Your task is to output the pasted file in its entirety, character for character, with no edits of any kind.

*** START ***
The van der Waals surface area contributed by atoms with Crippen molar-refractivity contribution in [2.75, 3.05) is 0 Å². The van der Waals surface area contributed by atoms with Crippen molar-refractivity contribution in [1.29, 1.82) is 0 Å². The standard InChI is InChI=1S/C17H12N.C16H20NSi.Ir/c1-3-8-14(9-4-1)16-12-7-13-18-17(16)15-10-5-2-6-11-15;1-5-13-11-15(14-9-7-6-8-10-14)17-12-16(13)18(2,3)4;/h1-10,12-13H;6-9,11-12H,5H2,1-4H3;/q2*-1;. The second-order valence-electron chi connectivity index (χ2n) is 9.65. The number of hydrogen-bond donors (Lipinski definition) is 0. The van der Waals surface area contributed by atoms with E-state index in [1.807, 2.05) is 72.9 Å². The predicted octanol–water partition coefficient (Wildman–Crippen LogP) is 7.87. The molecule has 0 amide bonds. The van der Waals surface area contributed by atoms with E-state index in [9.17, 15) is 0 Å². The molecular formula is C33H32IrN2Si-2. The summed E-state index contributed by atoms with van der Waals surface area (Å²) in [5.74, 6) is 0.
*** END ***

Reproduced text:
The van der Waals surface area contributed by atoms with Crippen molar-refractivity contribution in [2.75, 3.05) is 0 Å². The van der Waals surface area contributed by atoms with Crippen molar-refractivity contribution in [1.29, 1.82) is 0 Å². The standard InChI is InChI=1S/C17H12N.C16H20NSi.Ir/c1-3-8-14(9-4-1)16-12-7-13-18-17(16)15-10-5-2-6-11-15;1-5-13-11-15(14-9-7-6-8-10-14)17-12-16(13)18(2,3)4;/h1-10,12-13H;6-9,11-12H,5H2,1-4H3;/q2*-1;. The second-order valence-electron chi connectivity index (χ2n) is 9.65. The number of hydrogen-bond donors (Lipinski definition) is 0. The van der Waals surface area contributed by atoms with E-state index in [1.807, 2.05) is 72.9 Å². The predicted octanol–water partition coefficient (Wildman–Crippen LogP) is 7.87. The molecule has 0 amide bonds. The van der Waals surface area contributed by atoms with E-state index in [9.17, 15) is 0 Å². The molecular formula is C33H32IrN2Si-2. The summed E-state index contributed by atoms with van der Waals surface area (Å²) in [5.74, 6) is 0.